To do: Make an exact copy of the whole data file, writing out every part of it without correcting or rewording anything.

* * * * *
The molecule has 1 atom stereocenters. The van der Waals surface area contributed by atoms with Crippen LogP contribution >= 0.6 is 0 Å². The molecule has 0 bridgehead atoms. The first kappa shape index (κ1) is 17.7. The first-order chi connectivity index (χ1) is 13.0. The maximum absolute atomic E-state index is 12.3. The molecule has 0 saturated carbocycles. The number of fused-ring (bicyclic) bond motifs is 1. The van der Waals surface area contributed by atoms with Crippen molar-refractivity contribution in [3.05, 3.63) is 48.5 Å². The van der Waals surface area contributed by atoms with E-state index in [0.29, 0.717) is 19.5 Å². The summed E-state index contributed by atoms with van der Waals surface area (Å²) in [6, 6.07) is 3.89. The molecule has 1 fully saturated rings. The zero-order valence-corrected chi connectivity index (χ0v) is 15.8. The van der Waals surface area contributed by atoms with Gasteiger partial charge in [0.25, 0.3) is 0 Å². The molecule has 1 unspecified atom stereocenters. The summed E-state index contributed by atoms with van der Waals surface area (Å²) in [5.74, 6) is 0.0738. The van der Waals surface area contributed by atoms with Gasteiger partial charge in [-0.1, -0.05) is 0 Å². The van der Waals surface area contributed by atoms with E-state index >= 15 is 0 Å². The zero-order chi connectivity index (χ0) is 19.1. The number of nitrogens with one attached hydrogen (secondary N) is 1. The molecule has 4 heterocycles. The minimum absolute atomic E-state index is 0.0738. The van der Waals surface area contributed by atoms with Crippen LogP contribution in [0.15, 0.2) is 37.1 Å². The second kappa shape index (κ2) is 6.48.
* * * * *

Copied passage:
The molecule has 1 atom stereocenters. The van der Waals surface area contributed by atoms with Crippen LogP contribution >= 0.6 is 0 Å². The molecule has 0 bridgehead atoms. The first kappa shape index (κ1) is 17.7. The first-order chi connectivity index (χ1) is 13.0. The maximum absolute atomic E-state index is 12.3. The molecule has 0 saturated carbocycles. The number of fused-ring (bicyclic) bond motifs is 1. The van der Waals surface area contributed by atoms with Crippen molar-refractivity contribution in [3.05, 3.63) is 48.5 Å². The van der Waals surface area contributed by atoms with E-state index in [0.29, 0.717) is 19.5 Å². The summed E-state index contributed by atoms with van der Waals surface area (Å²) in [6, 6.07) is 3.89. The molecule has 1 fully saturated rings. The zero-order valence-corrected chi connectivity index (χ0v) is 15.8. The van der Waals surface area contributed by atoms with Gasteiger partial charge in [0.25, 0.3) is 0 Å². The molecule has 1 unspecified atom stereocenters. The summed E-state index contributed by atoms with van der Waals surface area (Å²) in [5.74, 6) is 0.0738. The van der Waals surface area contributed by atoms with Gasteiger partial charge in [-0.1, -0.05) is 0 Å². The van der Waals surface area contributed by atoms with E-state index >= 15 is 0 Å². The zero-order chi connectivity index (χ0) is 19.1. The number of nitrogens with one attached hydrogen (secondary N) is 1. The molecule has 4 heterocycles. The minimum absolute atomic E-state index is 0.0738. The van der Waals surface area contributed by atoms with Crippen LogP contribution in [0.15, 0.2) is 37.1 Å². The second kappa shape index (κ2) is 6.48.